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I always wondered what's the best way of handling a cancel button in a more OO way. In the hurry I always end up putting the ugly checking of a boolean form property if the button was canceled of not.

The thing is that way makes the code dirty, having a lot of "cancel checks" between logic that matters.

I always get to something like this:

void doLogic()
{
     checkIfIsCancelled();
     callOtherFunction();

     checkIfIsCancelled();
     callAnotherFunction();

     checkIfIsCancelled();
     callAnotherFunction();

     checkIfIsCancelled();
     callAnotherFunction();
}

I hope I was clear enough. I just want a neater way to do this :)

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4 Answers

up vote 1 down vote accepted

A proper way to handle this is the strategy pattern, where you have a default strategy where you do the normal processing and you have a Cancelled strategy.

Canceling changes the strategy to the cancelledStrategy that does nothing but some cleanup. The next call will go to the cancelledStrategy.

In this way even the cleanup is pretty straight forward because you know exactly where in the flow it was cancelled.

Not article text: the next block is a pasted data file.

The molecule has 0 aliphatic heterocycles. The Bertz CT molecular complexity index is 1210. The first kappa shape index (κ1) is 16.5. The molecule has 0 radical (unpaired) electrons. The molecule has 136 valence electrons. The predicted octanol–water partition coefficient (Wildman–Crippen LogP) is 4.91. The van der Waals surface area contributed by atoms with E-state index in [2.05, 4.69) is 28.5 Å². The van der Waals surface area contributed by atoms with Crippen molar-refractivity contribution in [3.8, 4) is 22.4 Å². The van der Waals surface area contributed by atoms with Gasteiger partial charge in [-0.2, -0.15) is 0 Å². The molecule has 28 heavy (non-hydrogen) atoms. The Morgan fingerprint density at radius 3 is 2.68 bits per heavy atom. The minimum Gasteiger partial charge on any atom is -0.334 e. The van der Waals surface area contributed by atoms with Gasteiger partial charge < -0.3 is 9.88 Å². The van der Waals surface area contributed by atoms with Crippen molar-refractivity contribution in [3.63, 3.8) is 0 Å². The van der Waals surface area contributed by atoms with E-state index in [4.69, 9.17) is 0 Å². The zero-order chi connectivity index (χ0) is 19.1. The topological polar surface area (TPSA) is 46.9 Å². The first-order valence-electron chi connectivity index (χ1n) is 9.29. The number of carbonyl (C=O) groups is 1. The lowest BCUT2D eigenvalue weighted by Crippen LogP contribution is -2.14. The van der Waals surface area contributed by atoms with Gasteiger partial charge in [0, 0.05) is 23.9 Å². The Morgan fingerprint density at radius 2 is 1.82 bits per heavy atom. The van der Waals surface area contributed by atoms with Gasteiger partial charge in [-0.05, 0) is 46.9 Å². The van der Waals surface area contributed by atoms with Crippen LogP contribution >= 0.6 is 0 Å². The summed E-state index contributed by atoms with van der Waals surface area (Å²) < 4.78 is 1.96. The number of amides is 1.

Another possible solution (but very dependent on your situation) would be the state pattern, but if you only need it for canceling it creates a lot of overhead.

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it would REALLY help to know what GUI kit you're using here. Just from this it's impossible to know if you're taking about a windows, linux or mac machine. Add to that I can't think of a single GUI that that would function in this manner.

Most GUI's operate with a 'callback' pattern Widgets(buttons, menus, listboxes etc) are created and your code attaches a 'callback', a piece code or object&method that is executed when an action is performed on a widget.

In java for example:

Button b = JButton("Push") ;
listener = new ActionListener()_ {
    public void actionPerformed(ActionEvent e) {
        System.out.println("I was pushed!") ;
    }
} ;
b.addActionListener(listener)

Arranges for the message "I was pushed!" to be printed when the button is pressed. Of course this thin examples omits all of the work you need to do to setup your window, populate this widget etc.

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I do not understand why knowledge of the toolkit or any UI concerns should matter here. If the view and model are correctly separated out, then how the cancel method reaches the model layer ceases to be the question. In your example, the callback is just a mechanism to send the message across to the model. How the model accepts the inputs from the view could be through an interface. The question, if I understand it correctly, is about how to separate the state based check from the default logic flow. –  Abhijeet Kashnia Jun 3 '11 at 10:34
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1st what comes to mind is http://en.wikipedia.org/wiki/Chain-of-responsibility_pattern but I'm not sure, it's good here.

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You can use the command pattern alongwith a stack to implement multi level undo support.

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